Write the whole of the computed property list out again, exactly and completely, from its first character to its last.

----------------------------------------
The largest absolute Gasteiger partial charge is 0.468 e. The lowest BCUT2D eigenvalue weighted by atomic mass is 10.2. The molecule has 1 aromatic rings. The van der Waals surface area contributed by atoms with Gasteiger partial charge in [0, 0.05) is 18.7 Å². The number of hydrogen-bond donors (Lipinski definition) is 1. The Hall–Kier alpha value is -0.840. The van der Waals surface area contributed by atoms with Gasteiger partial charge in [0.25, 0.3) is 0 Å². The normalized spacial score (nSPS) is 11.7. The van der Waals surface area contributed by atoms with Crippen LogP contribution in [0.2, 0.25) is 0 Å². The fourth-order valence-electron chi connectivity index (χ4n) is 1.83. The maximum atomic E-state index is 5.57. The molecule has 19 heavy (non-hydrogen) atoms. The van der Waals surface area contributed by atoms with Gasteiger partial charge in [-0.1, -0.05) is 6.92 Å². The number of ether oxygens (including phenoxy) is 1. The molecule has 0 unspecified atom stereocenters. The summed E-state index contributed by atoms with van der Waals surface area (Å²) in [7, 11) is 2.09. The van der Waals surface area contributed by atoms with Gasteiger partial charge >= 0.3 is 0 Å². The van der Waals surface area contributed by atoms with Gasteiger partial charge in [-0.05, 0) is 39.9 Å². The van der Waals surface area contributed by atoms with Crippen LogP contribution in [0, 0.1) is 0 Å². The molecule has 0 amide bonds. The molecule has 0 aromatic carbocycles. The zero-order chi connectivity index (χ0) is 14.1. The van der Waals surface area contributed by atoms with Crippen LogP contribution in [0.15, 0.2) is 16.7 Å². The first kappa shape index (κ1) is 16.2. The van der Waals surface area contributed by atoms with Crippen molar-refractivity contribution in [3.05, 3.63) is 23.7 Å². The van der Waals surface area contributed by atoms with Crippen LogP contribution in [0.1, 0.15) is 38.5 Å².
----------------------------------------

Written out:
The largest absolute Gasteiger partial charge is 0.468 e. The lowest BCUT2D eigenvalue weighted by atomic mass is 10.2. The molecule has 1 aromatic rings. The van der Waals surface area contributed by atoms with Gasteiger partial charge in [0, 0.05) is 18.7 Å². The number of hydrogen-bond donors (Lipinski definition) is 1. The Hall–Kier alpha value is -0.840. The van der Waals surface area contributed by atoms with Gasteiger partial charge in [0.25, 0.3) is 0 Å². The normalized spacial score (nSPS) is 11.7. The van der Waals surface area contributed by atoms with Crippen LogP contribution in [0.2, 0.25) is 0 Å². The fourth-order valence-electron chi connectivity index (χ4n) is 1.83. The maximum atomic E-state index is 5.57. The molecule has 19 heavy (non-hydrogen) atoms. The van der Waals surface area contributed by atoms with Gasteiger partial charge in [-0.1, -0.05) is 6.92 Å². The number of ether oxygens (including phenoxy) is 1. The molecule has 0 unspecified atom stereocenters. The summed E-state index contributed by atoms with van der Waals surface area (Å²) in [7, 11) is 2.09. The van der Waals surface area contributed by atoms with Gasteiger partial charge >= 0.3 is 0 Å². The van der Waals surface area contributed by atoms with Gasteiger partial charge in [-0.05, 0) is 39.9 Å². The van der Waals surface area contributed by atoms with Crippen LogP contribution in [0, 0.1) is 0 Å². The molecule has 0 amide bonds. The molecule has 0 aromatic carbocycles. The zero-order chi connectivity index (χ0) is 14.1. The van der Waals surface area contributed by atoms with Crippen LogP contribution in [0.15, 0.2) is 16.7 Å². The first kappa shape index (κ1) is 16.2. The van der Waals surface area contributed by atoms with Crippen molar-refractivity contribution in [3.05, 3.63) is 23.7 Å². The van der Waals surface area contributed by atoms with Crippen LogP contribution in [0.1, 0.15) is 38.5 Å².